« ΠροηγούμενηΣυνέχεια »
ON THE LAW OF
WITH OR WITHOUT CAPITAL STOCK,
AND OF ALL THE
VARIOUS VOLUNTARY UNINCORPORATED ASSOCIATIONS
CHARLES FISK BEACH, JR.,
OF THE NEW YORK BAR
AUTHOR OF “CONTRIBUTORY NEGLIGENCE," "COMMENTARIES ON THE LAW
AND BEACH'S RAILWAY DIGEST," AND
CORPORATION LAW JOURNAL."
IN TWO VOLUMES.
HON. THEODORE W. DWIGHT LL. D.
WARDEN OF THE
LAW SCHOOL OF COLUMBIA COLLEGE
LUMINOUS INSTRUCTION EXTENDED THROUGH A LONG
SERIES OF YEARS
AN UNCOUNTED MULTITUDE OF YOUNG MEN
HAVE BEEN EDUCATED IN THE LAW
AND FROM WHOSE HAND IN 1881
THE AUTHOR RECEIVED HIS OWN CALL TO THE BAR
UPON A BRANCH OF
THAT SCIENCE IN WHICH HE IS PROFOUNDLY LEARNED
HE HAS SO LONG TAUGHT WITH SUCH CONSPICUOUS SUCCESS
IN TESTIMONY OF THE AUTHOR'S ESTEEM AND
SENSE OF PROFESSIONAL INDEBTEDNESS
CORDIALLY AND RESPECTFULLY
In these volumes I have attempted to include all the law of private corporations, whether with or without capital stock, of joint-stock companies, and of all the various so-called quasi-corporations and voluntary unincorporated associations which exist for any private purpose. The scope of the work is therefore somewhat wider than that of any other with which I am acquainted. I have proposed to myself the task of making a treatise which shall cover the entire field of private company law in all its details, using the term "private companies ” in its widest modern sense, and I have studiously undertaken not to omit the law, as declared in the decided cases or defined by statute, of any sort of an association which passes for a corporation or a company, aside from partnerships, on the one hand, and municipal corporations on the other.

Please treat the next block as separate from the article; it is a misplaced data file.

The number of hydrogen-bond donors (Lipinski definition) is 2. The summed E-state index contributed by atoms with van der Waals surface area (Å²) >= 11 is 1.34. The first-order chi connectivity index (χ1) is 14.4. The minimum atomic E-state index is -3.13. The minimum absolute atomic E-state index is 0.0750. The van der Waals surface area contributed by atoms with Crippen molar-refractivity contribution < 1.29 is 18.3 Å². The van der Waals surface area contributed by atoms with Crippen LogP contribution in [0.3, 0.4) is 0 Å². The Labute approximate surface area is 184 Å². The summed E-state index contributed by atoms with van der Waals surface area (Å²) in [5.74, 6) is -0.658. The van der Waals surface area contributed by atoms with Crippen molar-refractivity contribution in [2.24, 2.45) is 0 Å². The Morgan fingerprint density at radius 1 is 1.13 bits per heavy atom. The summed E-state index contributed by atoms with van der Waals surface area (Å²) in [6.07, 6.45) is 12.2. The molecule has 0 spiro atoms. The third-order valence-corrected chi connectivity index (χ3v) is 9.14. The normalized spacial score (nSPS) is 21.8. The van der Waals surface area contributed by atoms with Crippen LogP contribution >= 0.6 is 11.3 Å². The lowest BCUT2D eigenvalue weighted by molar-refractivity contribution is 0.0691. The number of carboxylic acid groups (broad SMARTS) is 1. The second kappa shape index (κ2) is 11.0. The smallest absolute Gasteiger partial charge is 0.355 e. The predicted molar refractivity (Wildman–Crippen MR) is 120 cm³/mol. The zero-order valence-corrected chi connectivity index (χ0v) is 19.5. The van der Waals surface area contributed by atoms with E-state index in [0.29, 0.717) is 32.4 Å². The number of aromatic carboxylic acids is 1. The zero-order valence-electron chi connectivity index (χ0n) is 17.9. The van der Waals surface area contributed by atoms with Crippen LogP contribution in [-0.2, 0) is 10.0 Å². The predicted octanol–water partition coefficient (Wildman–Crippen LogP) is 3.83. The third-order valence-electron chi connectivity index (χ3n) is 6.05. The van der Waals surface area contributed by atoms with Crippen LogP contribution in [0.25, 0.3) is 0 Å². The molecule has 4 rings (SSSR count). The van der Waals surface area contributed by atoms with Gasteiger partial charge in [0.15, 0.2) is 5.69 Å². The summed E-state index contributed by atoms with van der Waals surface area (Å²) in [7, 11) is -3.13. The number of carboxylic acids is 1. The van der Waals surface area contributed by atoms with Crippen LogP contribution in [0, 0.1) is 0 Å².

The subject has been approached from the point of view of the corporation itself — in the belief that this is the true angle of incidence for a comprehensive treatment of the law — rather thạn from that of the share-owners or the officers of the corporation. Such a stand-point has regard to the perspective of the subject, which serves to justify it in theory; and it preserves the proportion of the work and enables the writer to avoid, on the one hand, a partial or one-sided treatment, and on the other a magnified or top-heavy discussion of any branch of the general subject, which should seem to justify it from a practical point of view. I have not attempted a treatise on the law of Ultra Vires, or of Stock and Stockholders, or of Officers and Agents, but have tried to write the law of private corporations. One may well, as a theorist, regard the stockholders as in some sort the corporation, and their rights and liabilities as those of the company, and a theoretical treatise can be written from that conception of the subject; but in practice every lawyer knows that the perplexing ques